Buttermilk Beignets (about 12 beignets )
Beignets and chicory café au lait go hand in hand. Or one in hand and one in a mug. But they should go hand in hand, and now they do. I give you beignets filled with chicory café au lait custard. More photos here, by the way.
Look. Yes, there recipe calls for a potato and no, that is not even remotely traditional. But after having made sweet potato doughnuts, easily the best doughnut of all time, I can’t go back to potato-less fried dough. I tried. It just wasn’t as good. The potato creates an unbelievably tender, soft dough that will blow your mind.
You can steam, roast, or boil your potato to prepare it for this recipe, you can even used a leftover baked potato, peeled and mashed. As long as it’s thoroughly tender and smashed until smooth, you’re good to go.
1 Tbsp instant yeast
1 egg yolk
2 ounces brown sugar
2 ¼ tsp baking powder
1 ½ tsp kosher salt
¾ tsp ground nutmeg
8 ounces buttermilk, room temperature
5 ounces potato puree (Yukon gold work very nicely!)
3 ounces butter, melted
1 vanilla bean, seeds scraped and pod reserved for another use
24 ounces all purpose flour, though you may not require all of it
peanut oil for frying (Canola oil is responsible for that gross frying stuff smell that lingers in your house for days after frying. Ew. Go for peanut.)
1 batch Chicory Custard, fitted into a pastry bag with a large plain tip.
ample powdered sugar and a sieve for dusting
Look, I don’t do that whole sprinkling yeast in some warm water to see if it’s alive business. If you can’t remember when you bought the yeast, it’s probably dead. Otherwise, if you purchased it recently, I’m pretty sure it’s gonna be fine. By all means, test away if that reassures you, I just find it tedious.
Combine everything from the yeast through the vanilla seeds in a large bowl and whisk vigorously to combine and dissolve the yeast and sugars. When the mixture looks homogeneous, add the flour a cup at a time and work until a dough forms. Not all of the flour may be needed.
Knead the dough for ten minutes, don’t get anxious or rush, it wants ten full minutes. You may need to add a little of the leftover flour should it stick too much.
When the dough is smooth and well kneaded, place it in a lightly greased bowl, cover, and let it proof for 30 minutes to an hour, or until doubled. (The time will depend on the temperature of your kitchen and the temperature of your ingredients. If you use cold milk and eggs, it will take longer. Yada yada.)
Roll the dough out until it’s about a 1/2” thick. Use a knife or pizza cutter to cut the dough into rectangles. Bear in mind they’ll double in size before frying and from there puff up even more, so cut them a tad smaller than you’d like the size of your finished beignet.
Lay beignets on a lightly floured cookie sheet and cover loosely with plastic wrap.
Let them rest in a semi-warm location and proof a second time until doubled in size. Again, the time will vary depending on the temperature of the room.
You can easily make the Chicory Custard during the second rise.
When the custard is made and the beignets have doubled, fill a deep pot with at least 4” of peanut oil, put the heat on medium, and warm it to 355°. Have a cookie sheet lined with paper towels standing at the ready.
Get a pot of chicory brewing!
When the oil reaches 355°, fry the beignets a few at a time; about 2 minutes per side. I like to fry some of the oddly shaped corner pieces first, because they’re usually small and help me “warm up” my frying skills, like regulating the oil temperature, etc.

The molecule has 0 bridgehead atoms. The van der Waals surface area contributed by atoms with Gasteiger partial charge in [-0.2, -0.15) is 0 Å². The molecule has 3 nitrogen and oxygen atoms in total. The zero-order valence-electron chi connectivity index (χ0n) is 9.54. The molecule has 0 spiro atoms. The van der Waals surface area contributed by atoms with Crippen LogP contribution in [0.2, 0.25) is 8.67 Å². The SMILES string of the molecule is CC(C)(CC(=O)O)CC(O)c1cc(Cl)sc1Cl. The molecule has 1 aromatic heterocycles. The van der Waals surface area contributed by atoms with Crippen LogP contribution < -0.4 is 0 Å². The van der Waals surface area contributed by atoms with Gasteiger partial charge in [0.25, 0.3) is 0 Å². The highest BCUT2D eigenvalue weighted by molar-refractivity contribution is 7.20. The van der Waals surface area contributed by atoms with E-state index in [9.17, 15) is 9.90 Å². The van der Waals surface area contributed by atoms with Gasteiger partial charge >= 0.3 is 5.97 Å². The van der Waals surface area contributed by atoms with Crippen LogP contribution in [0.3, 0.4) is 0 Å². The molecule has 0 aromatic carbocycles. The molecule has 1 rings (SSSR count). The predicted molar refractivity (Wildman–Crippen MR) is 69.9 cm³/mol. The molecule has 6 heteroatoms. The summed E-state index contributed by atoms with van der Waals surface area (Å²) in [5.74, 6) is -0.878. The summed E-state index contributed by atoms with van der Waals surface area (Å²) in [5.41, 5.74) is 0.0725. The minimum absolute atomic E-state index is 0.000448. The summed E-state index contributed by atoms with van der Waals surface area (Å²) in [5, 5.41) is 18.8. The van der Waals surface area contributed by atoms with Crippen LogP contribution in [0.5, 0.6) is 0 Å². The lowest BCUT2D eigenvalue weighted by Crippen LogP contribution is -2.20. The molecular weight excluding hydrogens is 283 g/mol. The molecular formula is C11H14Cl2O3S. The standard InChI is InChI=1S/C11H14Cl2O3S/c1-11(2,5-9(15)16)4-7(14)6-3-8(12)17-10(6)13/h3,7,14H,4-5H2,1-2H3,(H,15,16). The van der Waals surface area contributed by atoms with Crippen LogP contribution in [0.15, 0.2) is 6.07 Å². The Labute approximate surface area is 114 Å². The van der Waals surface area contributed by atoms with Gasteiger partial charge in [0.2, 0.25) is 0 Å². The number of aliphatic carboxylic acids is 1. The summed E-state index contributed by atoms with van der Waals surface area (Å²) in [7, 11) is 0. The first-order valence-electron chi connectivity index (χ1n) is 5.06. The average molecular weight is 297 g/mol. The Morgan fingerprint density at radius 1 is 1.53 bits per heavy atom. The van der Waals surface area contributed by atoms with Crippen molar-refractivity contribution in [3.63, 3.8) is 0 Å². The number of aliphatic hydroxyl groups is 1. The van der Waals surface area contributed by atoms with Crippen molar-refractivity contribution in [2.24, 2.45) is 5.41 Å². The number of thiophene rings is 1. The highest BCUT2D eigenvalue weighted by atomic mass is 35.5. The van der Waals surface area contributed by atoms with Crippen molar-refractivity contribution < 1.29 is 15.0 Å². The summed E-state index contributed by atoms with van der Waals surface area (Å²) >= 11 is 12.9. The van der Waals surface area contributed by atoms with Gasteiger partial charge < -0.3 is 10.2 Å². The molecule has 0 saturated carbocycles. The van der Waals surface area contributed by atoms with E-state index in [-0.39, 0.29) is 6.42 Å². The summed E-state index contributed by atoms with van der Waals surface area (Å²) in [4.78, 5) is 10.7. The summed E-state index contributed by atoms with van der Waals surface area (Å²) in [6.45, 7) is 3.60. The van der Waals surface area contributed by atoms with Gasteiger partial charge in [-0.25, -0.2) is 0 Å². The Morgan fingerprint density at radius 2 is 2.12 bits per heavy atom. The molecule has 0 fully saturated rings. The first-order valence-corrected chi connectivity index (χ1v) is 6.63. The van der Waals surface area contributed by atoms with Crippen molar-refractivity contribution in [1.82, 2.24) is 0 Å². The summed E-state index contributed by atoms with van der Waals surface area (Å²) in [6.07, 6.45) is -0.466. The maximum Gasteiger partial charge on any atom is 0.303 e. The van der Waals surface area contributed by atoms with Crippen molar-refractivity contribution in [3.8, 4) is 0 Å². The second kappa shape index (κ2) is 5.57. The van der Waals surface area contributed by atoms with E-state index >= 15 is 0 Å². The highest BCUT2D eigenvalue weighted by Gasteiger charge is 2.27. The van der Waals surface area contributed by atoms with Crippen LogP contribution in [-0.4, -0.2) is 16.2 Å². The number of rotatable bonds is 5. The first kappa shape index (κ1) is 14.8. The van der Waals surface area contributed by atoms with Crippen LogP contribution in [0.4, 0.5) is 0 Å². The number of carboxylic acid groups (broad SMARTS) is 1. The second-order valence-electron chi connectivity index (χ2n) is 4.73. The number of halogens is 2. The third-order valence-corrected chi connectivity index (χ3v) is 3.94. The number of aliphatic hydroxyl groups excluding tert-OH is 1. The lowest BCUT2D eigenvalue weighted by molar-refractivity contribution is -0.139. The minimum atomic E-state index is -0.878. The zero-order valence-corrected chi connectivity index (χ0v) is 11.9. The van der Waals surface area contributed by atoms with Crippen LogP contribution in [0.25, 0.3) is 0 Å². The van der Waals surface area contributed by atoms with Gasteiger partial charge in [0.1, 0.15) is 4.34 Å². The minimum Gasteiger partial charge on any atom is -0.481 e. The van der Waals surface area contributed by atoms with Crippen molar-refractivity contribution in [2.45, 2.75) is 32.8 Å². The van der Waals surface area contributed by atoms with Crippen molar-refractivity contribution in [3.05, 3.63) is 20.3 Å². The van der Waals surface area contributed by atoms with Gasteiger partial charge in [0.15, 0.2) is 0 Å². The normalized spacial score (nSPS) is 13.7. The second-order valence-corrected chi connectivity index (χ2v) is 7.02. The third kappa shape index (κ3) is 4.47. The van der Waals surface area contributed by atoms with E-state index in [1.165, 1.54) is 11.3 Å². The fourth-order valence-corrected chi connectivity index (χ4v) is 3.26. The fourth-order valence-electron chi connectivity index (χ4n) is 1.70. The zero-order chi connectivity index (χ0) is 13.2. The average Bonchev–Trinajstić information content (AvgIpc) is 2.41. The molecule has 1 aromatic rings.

The number of beignets you can fry at one time depends on their size and the size of the pot; I do four at most. Just don’t overcrowd them. Closely monitor the heat of the oil, adjusting the flame to keep the temperature steady. Use a fork or a pair of chopsticks to flip them over, and to remove when done.
Let them drain on the paper toweled cookie sheet. After a minute or so, flip them over and move them to a fresh patch of paper towel so the tops can de-grease as well.
Whenever you go to fry another batch of beignets, first check the temperature of the oil, regulating it as necessary. The temperature, unfortunately, can fluctuate pretty wildly if you’re not careful.
Keep on keepin’ on until you’ve fried and drained them all.
Use the tip of a knife to poke a hole into the side of each beignet. Use the handle of a wooden spoon to widen it enough to accommodate the pastry tip. Wiggle the spoon handle a bit to the left and to the right, gently, to make room for the chicory custard.
Insert the tip of the pastry bag into the beignet and hold the beignet firmly in place. Squeeze the bag gently to fill each beignet; it will take much less than you think.
Instructing you to finish the beignets by dusting generously with powdered sugar would be an understatement. Freaking cover these guys with a thick blanket of powdered sugar. At Cafe du Monde the beignets and powdered sugar come out in a 1:1 ratio.
Make yourself a New Orleans style café au lait and lay these beignets to waste!
Nov 10, 2011 · 4:51 PM
Since it’s Thanksgiving and xmas season I’ve bought several large cans of pumpkin puree. Not as homemade as a freshly boiled potato though. I wonder how it compares flavor and texture-wise with the pumpkin? Certainly it will change the flavor since pumpkin has more flavor than potato.
· Lumpynose · http://lumpynose.wordpress.com
Nov 10, 2011 · 8:07 PM
@Lumpynose, it would probably work pretty well, though it may make the dough a bit looser. But I have a recipe already for sweet potato doughnuts, which is very similar to this. You might try using that as your base, it’s slightly tweaked in favor of the softness of a sweet potato.